iPhone, iPad Factories Still Have Inhumane Conditions, Report Says

Let’s see, is this where I’m supposed to believe that old freemarket capitalism line about how much better off these Chinese workers are because they have jobs? It’s better than nothing, right?

I think that becomes a pretty difficult line to hold if the workers are committing suicide en masse because of nightmarish working and living conditions. I don’t know about you, but the “improvements” such as anti-suicide nets outside of windows don’t do much to calm my anger about this story.

I don’t have an iPhone or iPad, but I own or use a couple Apple computers. I wouldn’t be surprised if they were manufactured under similar conditions though I profess to having no knowledge on the subject.

Sometimes ignorance is bliss, but that doesn’t eliminate our complicity in unethical structures such as this, however unintended it may be.


By Zaid Jilani, Think Progress
Posted on May 10, 2011, Printed on May 10, 2011

Back in March, Sen. John McCain (R-AZ) astoundingly claimed that the iPad and iPhone are “built in the United States of America.” This news must have been a great surprise to the Chinese workers who work for Taiwanese-based manufacturing giant Foxconn, which is notorious for the poor conditions at its factories and the wave of suicides at its plants.

After much of the international media covered the abuses at Foxconn’s factories, the company, along with the major American corporations it supplies — like Apple and HP — announced that it would be reforming its practices.

Yet a new report from Students & Scholars Against Corporate Misbehaviour (SACOM), a Hong Kong-based advocacy and research group, finds that many of the practices that led more than a dozen workers to commit suicide continue to live on. SACOM conducted a comprehensive study of practices at several Foxconn factories over the months of March and April and found that a number of shocking policies are in place. Here are some of the highlights of their study:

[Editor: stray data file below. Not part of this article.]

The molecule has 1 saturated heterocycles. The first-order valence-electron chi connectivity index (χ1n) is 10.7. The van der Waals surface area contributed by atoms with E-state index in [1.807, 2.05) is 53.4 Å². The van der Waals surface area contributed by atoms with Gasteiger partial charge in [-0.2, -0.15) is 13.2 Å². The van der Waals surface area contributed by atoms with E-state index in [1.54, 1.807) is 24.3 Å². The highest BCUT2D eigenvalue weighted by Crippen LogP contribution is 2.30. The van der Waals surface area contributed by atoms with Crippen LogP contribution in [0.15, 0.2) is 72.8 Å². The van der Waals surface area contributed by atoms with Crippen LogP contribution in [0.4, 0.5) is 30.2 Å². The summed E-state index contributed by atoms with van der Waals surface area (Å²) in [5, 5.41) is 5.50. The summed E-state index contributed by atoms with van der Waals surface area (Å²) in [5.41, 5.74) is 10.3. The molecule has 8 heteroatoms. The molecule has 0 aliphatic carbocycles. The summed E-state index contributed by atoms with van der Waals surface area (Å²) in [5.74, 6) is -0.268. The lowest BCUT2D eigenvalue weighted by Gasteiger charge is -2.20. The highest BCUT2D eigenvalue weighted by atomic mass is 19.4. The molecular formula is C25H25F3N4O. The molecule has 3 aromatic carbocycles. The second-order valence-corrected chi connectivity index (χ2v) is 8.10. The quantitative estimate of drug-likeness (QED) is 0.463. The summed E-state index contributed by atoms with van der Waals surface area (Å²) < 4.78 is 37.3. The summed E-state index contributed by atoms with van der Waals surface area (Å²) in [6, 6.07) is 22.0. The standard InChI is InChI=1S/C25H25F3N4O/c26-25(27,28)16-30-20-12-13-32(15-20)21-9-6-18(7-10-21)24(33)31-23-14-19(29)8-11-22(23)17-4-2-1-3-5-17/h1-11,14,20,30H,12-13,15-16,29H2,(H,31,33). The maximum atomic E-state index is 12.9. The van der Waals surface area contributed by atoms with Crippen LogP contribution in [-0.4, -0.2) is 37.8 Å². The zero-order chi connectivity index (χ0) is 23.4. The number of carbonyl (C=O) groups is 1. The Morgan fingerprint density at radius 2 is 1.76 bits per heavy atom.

– Workers Are Being Asked To Work 80-100 Hours Of Overtime: Despite promises by Apple and Foxconn to limit overtime work to 36 hours a month, SACOM researchers found that in some factories, like in Chengdu, it is typical for workers to work 80-100 hours overtime instead. This is actually 2-3 times the legal limit of allowed overtime work.

– Workers Are Being Forced To Sign ‘No-Suicide’ Pacts: In the wake of a huge wave of suicides at Foxconn plants, the company began reforming its practices related to the suicides. Among these changes included installing anti-suicide nets to catch workers who attempted to leap out of company windows. Yet workers are also being forced to sign a non-suicide pact as a condition of employment. As part of the pact, the employees families have to promise “not sue the company, bring excessive demands, take drastic actions that would damage the company’s reputation or cause trouble that would hurt normal operations” in the case of a suicide.

– Employees Regularly Are Forced To Stand For 14 Hours A Day: SACOM found that workers in Chengdu “usually…have to stand for 14 hours a day.” “I don’t understand why we can’t sit. And we can’t bring our cell phone to the shop floor. Even the cell phone without camera is prohibited,” said one worker to the SACOM researchers.

– Employees Are Crammed Together In Dormitories With Squalid Living Conditions: In Chengdu, where almost all workers live in company-owned dormitories, the number of employees placed in a dormitory room range from 6 to 22. Employees’ living quarters are also under factory rules, and workers cannot even bring basic items such as hair dryers into their dorms. “Some of my roommates weep in the dormitory. I want to cry as well but my tears have not come out,” one 19 year-old employee told SACOM

Foxconn responded to the SACOM report with a statement given to the magazine PCWorld: “We have made tremendous progress over the past year as we work to lead our industry in meeting the needs of the new generation of workers in China and that has been confirmed by the many customer representatives, outside experts, and reporters who have visited our facilities and openly met with our employees and our management team.”

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